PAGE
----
Further information:
http://www.aacr.org

More articles from Life Sciences:

nachricht New risk factors for anxiety disorders
24.02.2017 | Julius-Maximilians-Universität Würzburg

nachricht Stingless bees have their nests protected by soldiers
24.02.2017 | Johannes Gutenberg-Universität Mainz

All articles from Life Sciences >>>

The most recent press releases about innovation >>>

Die letzten 5 Focus-News des innovations-reports im Überblick:

Im Focus: Breakthrough with a chain of gold atoms

In the field of nanoscience, an international team of physicists with participants from Konstanz has achieved a breakthrough in understanding heat transport

In the field of nanoscience, an international team of physicists with participants from Konstanz has achieved a breakthrough in understanding heat transport

Im Focus: DNA repair: a new letter in the cell alphabet

Results reveal how discoveries may be hidden in scientific “blind spots”

Cells need to repair damaged DNA in our genes to prevent the development of cancer and other diseases. Our cells therefore activate and send “repair-proteins”...

Im Focus: Dresdner scientists print tomorrow’s world

The Fraunhofer IWS Dresden and Technische Universität Dresden inaugurated their jointly operated Center for Additive Manufacturing Dresden (AMCD) with a festive ceremony on February 7, 2017. Scientists from various disciplines perform research on materials, additive manufacturing processes and innovative technologies, which build up components in a layer by layer process. This technology opens up new horizons for component design and combinations of functions. For example during fabrication, electrical conductors and sensors are already able to be additively manufactured into components. They provide information about stress conditions of a product during operation.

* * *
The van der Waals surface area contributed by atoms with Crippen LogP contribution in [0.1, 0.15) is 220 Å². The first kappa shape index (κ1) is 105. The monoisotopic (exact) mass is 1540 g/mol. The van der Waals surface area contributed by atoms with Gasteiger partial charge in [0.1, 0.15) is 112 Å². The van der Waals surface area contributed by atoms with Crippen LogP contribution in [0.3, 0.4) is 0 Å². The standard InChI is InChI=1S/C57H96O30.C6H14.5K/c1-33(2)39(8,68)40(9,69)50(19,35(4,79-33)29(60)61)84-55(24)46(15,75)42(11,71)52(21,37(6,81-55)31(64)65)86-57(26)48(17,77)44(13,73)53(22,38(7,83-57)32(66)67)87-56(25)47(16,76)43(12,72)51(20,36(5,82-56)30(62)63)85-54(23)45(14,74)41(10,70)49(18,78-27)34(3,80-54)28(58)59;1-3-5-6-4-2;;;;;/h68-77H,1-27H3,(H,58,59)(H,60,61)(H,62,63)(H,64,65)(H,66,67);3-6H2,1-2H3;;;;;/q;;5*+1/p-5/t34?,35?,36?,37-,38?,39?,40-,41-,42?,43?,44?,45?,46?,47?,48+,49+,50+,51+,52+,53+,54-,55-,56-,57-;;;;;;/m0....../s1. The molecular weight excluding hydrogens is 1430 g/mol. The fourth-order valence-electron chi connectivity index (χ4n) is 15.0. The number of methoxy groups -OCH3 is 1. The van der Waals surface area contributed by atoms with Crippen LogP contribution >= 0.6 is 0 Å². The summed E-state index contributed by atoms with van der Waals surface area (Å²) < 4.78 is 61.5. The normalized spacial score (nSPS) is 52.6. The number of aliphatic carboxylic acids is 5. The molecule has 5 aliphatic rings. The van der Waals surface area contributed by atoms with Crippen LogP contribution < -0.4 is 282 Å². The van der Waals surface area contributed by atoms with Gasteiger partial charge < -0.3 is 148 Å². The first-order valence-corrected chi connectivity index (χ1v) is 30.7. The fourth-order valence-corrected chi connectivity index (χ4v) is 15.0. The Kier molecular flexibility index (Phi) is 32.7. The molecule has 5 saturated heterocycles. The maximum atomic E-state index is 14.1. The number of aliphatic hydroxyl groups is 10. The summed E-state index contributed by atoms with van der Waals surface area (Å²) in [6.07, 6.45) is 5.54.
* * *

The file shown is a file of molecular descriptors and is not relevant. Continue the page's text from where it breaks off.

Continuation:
The 3D-printing technology, or additive manufacturing as it is often called, has long made the step out of scientific research laboratories into industrial...

Im Focus: Mimicking nature's cellular architectures via 3-D printing

Research offers new level of control over the structure of 3-D printed materials

Nature does amazing things with limited design materials. Grass, for example, can support its own weight, resist strong wind loads, and recover after being...

Im Focus: Three Magnetic States for Each Hole

Nanometer-scale magnetic perforated grids could create new possibilities for computing. Together with international colleagues, scientists from the Helmholtz Zentrum Dresden-Rossendorf (HZDR) have shown how a cobalt grid can be reliably programmed at room temperature. In addition they discovered that for every hole ("antidot") three magnetic states can be configured. The results have been published in the journal "Scientific Reports".

Physicist Dr. Rantej Bali from the HZDR, together with scientists from Singapore and Australia, designed a special grid structure in a thin layer of cobalt in...

All Focus news of the innovation-report >>>

Anzeige

Anzeige

Event News

Booth and panel discussion – The Lindau Nobel Laureate Meetings at the AAAS 2017 Annual Meeting

13.02.2017 | Event News

Complex Loading versus Hidden Reserves

10.02.2017 | Event News

International Conference on Crystal Growth in Freiburg

09.02.2017 | Event News

 
Latest News

Stingless bees have their nests protected by soldiers

24.02.2017 | Life Sciences

New risk factors for anxiety disorders

24.02.2017 | Life Sciences

MWC 2017: 5G Capital Berlin

24.02.2017 | Trade Fair News

VideoLinks
B2B-VideoLinks
More VideoLinks >>>